Cancer Moonshot Summit.
Who would have imagined five short months ago that on this special day, almost 300 cancer centers and programs in every state attended by over 6000 leaders in cancer care and research, patients, advocates, and many others would have come together to commit themselves to doing what needs to be done—by everyone—to make this cancer’s last century?
Yet that is exactly what happened. President Obama made the declaration in his recent State of the Union address, put Vice President Biden in charge, and there has been no looking back. It is truly an amazing day in the annals of cancer care.
I was honored to be part of the program at the MD Anderson Cancer Center, hosted by the Center’s President Ronald DePinho MD. We were joined by hundreds of participants for two and one half hours of discussions focused on what all of us can do to move this effort forward. And among the speakers was Houston Texans’ defensive end, Devon Still, who shared with a hushed audience about his young daughter’s journey with neuroblastoma—and challenged all of us to reach out to communities to increase awareness about prevention, early detection and … Continue reading →
Right now, when we want to know everything we can about a tumor, we do surgery: a biopsy to take a sample of it and look at it under a microscope and determine as best we can how to treat it. But what if instead you could get a blood test, and learn even more. That’s the promise of the relatively new science of what is called cell free DNA (cfDNA). It holds the hope of helping us better understand cancer, its behavior in our bodies over time, and even offering clues on how to better treat cancer in ways we would never have imagined even a few short years ago.
It was an important area of discussion at the American Society of Clinical Oncology meeting this week. It’s a meeting where, every year, we get a sense of the future of cancer treatment before it becomes a reality. From genomics, to immunotherapy, to targeted therapies–you name it—promising areas appear on the scene, then either become part of our reality or lose luster as the process unfolds over the course of several ASCO annual meetings. This year, several studies presented on the topic of the so-called “liquid biopsy” illustrate how … Continue reading →
Here at the annual meeting of the American Society of Clinical Oncology in Chicago, we see results of eagerly awaited clinical trials that have involved hundreds or even thousands of patients, millions of dollars, and years of hard work and analysis. The results can be a success; they may fail; but quite often fall somewhere in between. And even when successful, the results may not be as clear cut as one would like.
Such is the case with an important trial whose results came were reported at this meeting and simultaneously published in the New England Journal of Medicine about the use of aromatase inhibitors (AI) in post-menopausal women with breast cancer. As is so often the case, the researchers are highly regarded, the study well designed—but even with all the best efforts possible, left open are some extremely difficult questions.… Continue reading →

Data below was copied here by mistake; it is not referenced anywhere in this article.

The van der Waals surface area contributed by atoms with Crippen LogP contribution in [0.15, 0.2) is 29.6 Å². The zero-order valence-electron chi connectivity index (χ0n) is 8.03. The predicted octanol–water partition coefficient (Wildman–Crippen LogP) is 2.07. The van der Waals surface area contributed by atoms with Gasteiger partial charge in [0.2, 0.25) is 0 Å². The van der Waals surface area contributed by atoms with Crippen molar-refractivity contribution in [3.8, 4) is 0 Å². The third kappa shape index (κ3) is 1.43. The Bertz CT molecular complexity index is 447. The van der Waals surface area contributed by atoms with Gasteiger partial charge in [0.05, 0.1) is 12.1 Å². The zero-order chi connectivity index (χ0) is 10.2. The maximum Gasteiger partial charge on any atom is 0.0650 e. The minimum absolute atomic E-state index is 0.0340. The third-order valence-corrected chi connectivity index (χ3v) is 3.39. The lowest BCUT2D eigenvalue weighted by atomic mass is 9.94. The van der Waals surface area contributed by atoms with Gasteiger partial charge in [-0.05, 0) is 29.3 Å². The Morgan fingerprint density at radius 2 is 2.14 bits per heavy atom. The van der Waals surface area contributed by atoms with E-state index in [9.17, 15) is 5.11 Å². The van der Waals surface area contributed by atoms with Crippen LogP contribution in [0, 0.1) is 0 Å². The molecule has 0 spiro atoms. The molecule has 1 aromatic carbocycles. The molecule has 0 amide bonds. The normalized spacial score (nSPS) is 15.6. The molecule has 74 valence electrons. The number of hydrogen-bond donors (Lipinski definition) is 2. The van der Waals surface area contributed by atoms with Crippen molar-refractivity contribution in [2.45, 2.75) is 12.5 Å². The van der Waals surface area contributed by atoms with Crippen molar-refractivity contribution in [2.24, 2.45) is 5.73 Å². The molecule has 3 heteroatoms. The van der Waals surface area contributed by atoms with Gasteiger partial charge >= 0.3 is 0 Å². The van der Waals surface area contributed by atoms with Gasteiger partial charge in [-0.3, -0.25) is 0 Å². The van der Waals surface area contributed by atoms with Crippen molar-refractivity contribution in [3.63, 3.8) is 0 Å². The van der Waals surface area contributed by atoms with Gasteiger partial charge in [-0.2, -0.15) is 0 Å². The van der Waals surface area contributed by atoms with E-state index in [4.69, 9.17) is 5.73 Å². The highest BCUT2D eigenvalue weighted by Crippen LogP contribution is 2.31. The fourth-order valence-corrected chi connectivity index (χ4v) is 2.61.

Here at the at annual meeting of the American Society of Clinical Oncology in Chicago, we are beginning to see the future of cancer therapy—and it raises a provocative question: will precision medicine become so precise, we risk turning off the much-needed investment of human, intellectual and financial capital that keeps progress flowing?
The sheer number of new drugs and new combinations of drugs being reported here at the world’s biggest, and most relevant cancer conference is staggering. Not all of them are ready for prime time, and some may never be successful in the clinic for large numbers of patients, but it is clear the era of old fashioned chemotherapy is diminishing and newer forms of therapies (targeted and immunotherapies among others) are on the rapid ascent.
But with progress, it’s becoming clear that a changing paradigm in cancer care that was predicted a number of years ago is now coming to life.… Continue reading →
The largest and most important cancer meeting of the year, the American Society of Clinical Oncology Annual Meeting, is going on this weekend in Chicago, and that’s a good time for one to give some thought to the broader topic of what has happened in cancer care over the past year.
But as I have started sitting in the sessions listening to stories of progress and new breaking research on truly innovative therapeutics and diagnostics, a lingering, somewhat troubling thought has persisted. I find myself coming back to a very basic question: we are spending billions—yes, billions—on new approaches to detecting and treating cancer. But we are spending nowhere near that amount on the fundamental “blocking and tackling” in cancer: the tactics that can help prevent the disease and –by applying what we know—can reduce its deadly toll.
What has been on my mind is a chance meeting I had with a lady during my recent travels. She saw the American Cancer Society lapel pin that I wear on my suit jacket and asked me if we are making progress in treating cancer. I answered her question with my usual cautious optimism (for some diseases, significant progress; for others, … Continue reading →